After your dog has mastered basic training and a few simple tricks, such as fetching and sitting up, it might be time to move up a level. A dog needs to exercise a high level of self-control to resisting eating a snack on his nose until you say so, making this at least an intermediate-level trick. Be prepared to spend a fair amount of time teaching this one, even if your dog learns remarkably fast. Once your dog learns this sort of impulse control, though, he’s ready to start on the advanced stuff.
Command your dog to sit and stay to start each training session. Follow with the “look” command so that he maintains eye contact. His attention should be on you rather than the treats.
Place a couple of small treats, such as pieces of kibble, in the palm of your hand. Hold your hand flat, palm up a foot or two from your dog and say “wait.” If he tries to take the treats, close your fist and withdraw your hand a few inches. When he stops trying to take them or looks away, say “take” or another simple command and give him the treats. Repeat several times each session. In the next session, wait while he ignores the treats for a little longer before telling him to take them. Have a short session every day or couple of days. Once he completely ignores the treats until you say “take,” he’s ready to move onto the next stage.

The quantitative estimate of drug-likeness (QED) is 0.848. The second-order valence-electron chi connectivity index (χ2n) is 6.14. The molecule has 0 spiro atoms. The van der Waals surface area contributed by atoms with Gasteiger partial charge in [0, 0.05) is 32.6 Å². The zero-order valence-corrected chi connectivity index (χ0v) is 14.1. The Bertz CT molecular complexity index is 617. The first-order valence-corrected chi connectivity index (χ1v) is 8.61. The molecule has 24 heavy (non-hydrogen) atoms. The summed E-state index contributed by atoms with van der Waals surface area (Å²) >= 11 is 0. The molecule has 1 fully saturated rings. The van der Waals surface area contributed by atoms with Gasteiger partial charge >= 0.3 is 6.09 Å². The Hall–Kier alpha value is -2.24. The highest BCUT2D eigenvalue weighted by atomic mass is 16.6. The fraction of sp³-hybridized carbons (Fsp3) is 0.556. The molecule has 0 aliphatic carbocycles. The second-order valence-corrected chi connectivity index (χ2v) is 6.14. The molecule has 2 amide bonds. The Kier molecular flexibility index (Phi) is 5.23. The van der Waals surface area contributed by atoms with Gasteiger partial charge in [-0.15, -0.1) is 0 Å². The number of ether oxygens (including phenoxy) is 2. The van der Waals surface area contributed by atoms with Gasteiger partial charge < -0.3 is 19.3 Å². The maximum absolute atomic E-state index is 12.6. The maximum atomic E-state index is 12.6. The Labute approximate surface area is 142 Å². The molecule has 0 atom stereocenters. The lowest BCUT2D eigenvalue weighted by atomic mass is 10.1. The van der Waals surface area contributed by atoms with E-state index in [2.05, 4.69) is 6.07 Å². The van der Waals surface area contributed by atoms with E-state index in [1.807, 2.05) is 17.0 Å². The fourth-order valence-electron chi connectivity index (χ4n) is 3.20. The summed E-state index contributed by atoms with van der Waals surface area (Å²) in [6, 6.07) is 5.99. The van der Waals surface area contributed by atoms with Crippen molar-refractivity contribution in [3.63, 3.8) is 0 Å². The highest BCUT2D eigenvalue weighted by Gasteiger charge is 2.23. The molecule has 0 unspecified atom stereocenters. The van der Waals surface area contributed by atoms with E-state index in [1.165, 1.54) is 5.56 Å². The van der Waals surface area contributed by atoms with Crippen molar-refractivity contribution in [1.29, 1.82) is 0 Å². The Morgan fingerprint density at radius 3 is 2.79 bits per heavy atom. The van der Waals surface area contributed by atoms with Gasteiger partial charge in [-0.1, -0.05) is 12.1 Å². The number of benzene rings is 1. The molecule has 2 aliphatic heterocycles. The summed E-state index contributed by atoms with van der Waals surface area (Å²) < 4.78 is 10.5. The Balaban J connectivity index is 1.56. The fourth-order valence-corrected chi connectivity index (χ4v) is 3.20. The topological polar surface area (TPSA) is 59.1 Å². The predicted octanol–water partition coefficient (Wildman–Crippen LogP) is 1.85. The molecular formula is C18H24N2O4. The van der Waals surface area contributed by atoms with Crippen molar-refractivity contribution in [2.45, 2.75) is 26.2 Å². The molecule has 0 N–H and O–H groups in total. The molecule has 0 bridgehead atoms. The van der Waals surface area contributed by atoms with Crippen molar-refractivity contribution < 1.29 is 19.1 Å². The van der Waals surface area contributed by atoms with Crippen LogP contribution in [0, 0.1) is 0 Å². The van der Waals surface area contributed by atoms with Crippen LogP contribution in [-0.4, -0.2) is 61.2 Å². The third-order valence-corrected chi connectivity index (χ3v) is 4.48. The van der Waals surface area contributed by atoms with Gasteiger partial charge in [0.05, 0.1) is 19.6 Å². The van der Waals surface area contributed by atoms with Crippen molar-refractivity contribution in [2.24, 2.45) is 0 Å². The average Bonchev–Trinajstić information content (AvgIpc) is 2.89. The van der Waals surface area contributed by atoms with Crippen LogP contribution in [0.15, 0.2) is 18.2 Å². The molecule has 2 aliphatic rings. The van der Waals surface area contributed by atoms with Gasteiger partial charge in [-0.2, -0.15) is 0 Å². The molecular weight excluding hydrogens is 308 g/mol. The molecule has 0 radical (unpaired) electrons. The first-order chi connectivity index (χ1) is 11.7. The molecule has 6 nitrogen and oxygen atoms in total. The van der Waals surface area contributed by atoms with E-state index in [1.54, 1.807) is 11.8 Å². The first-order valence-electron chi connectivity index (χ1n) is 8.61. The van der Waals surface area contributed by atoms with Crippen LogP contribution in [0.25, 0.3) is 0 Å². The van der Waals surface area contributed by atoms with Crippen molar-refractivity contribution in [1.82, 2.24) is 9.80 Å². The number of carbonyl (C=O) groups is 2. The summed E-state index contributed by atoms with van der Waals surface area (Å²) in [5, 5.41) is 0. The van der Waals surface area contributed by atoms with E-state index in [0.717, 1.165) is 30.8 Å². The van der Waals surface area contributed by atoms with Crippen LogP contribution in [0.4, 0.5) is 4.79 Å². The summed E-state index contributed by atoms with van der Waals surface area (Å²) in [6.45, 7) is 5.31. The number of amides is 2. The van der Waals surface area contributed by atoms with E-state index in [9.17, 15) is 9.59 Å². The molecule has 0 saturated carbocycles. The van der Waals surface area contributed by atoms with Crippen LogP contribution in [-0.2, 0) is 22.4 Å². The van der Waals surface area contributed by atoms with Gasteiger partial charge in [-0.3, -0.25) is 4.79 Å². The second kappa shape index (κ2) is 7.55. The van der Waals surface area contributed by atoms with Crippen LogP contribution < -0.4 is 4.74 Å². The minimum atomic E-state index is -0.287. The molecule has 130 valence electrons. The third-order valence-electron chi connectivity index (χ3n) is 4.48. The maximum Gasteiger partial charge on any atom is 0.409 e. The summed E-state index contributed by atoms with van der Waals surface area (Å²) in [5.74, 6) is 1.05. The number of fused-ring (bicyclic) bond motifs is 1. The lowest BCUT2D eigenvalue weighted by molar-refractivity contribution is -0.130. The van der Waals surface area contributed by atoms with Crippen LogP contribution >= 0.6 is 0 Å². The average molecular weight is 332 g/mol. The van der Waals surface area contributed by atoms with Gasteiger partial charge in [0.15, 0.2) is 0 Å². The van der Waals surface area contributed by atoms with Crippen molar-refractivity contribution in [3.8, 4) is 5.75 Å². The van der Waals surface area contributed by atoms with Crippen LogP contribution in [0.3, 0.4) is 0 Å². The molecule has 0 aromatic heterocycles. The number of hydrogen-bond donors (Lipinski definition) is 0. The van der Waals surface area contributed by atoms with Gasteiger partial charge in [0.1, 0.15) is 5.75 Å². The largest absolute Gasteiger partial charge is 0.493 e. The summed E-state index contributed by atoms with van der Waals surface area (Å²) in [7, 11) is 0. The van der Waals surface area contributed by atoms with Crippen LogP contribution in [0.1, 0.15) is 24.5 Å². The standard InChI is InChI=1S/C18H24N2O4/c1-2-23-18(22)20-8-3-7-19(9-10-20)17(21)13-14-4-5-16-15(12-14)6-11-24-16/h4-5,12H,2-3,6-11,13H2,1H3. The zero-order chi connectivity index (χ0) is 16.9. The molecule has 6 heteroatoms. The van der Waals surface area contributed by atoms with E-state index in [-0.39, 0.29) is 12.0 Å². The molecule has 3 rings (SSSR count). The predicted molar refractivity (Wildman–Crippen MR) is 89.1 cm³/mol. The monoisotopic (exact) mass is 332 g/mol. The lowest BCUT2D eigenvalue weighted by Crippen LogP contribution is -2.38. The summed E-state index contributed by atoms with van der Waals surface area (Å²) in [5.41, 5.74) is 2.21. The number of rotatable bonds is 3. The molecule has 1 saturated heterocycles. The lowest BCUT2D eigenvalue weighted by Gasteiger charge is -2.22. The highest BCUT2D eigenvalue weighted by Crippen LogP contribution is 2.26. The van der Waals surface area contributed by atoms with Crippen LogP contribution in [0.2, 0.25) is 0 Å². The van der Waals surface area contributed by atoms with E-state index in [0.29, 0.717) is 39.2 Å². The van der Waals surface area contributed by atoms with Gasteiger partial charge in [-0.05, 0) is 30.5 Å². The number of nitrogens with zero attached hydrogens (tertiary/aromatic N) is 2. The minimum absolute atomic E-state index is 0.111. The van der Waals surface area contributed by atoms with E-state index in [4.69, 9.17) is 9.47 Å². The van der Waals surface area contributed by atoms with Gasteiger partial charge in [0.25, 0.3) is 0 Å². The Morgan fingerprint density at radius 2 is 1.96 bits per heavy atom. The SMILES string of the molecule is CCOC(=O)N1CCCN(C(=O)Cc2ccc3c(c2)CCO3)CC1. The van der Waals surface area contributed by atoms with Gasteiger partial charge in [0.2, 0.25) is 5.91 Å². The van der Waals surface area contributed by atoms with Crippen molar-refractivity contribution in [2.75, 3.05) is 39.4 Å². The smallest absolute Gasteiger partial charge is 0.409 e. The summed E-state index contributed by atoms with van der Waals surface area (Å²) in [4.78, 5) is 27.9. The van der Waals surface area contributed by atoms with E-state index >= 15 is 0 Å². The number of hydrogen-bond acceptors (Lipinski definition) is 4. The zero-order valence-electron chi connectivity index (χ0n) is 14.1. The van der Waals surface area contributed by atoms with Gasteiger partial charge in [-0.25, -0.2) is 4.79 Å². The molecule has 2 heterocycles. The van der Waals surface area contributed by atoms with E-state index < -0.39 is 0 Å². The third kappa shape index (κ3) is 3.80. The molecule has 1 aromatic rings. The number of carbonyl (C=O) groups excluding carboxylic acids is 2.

Hold a treat right in front of your dog’s nose and say “wait.” It might be helpful to close your fist over the treat the first few times you work on this part. Again, wait until he ignores the treat before saying “take” and giving it to him. This stage will also require several sessions – it requires an enormous amount of self-control for a dog to ignore a treat that’s right in front of his nose.
Say “wait,” balance a treat on your dog’s nose and say “wait” again. After a couple of seconds, say “take” and let him eat it. Keep the period between “wait” and “take” very short for the first few sessions, gradually extending the time.
Avoid making your dog wait too long -- certainly not more than a minute -- before letting him take the treats at each stage and when showing off later. He might be demonstrating enormous patience, but don’t make the trick too uncomfortable.
When you start actually balancing the treat on his nose, it may be helpful to hold his jaw the first couple of times. Release him when you say "take."
An Item You Will Need
- Small treats
- When you start actually balancing the treat on his nose, it may be helpful to hold his jaw the first couple of times. Release him when you say "take."
- Avoid making your dog wait too long -- certainly not more than a minute -- before letting him take the treats at each stage and when showing off later. He might be demonstrating enormous patience, but don’t make the trick too uncomfortable.
Judith Willson has been writing since 2009, specializing in environmental and scientific topics. She has written content for school websites and worked for a Glasgow newspaper. Willson has a Master of Arts in English from the University of Aberdeen, Scotland.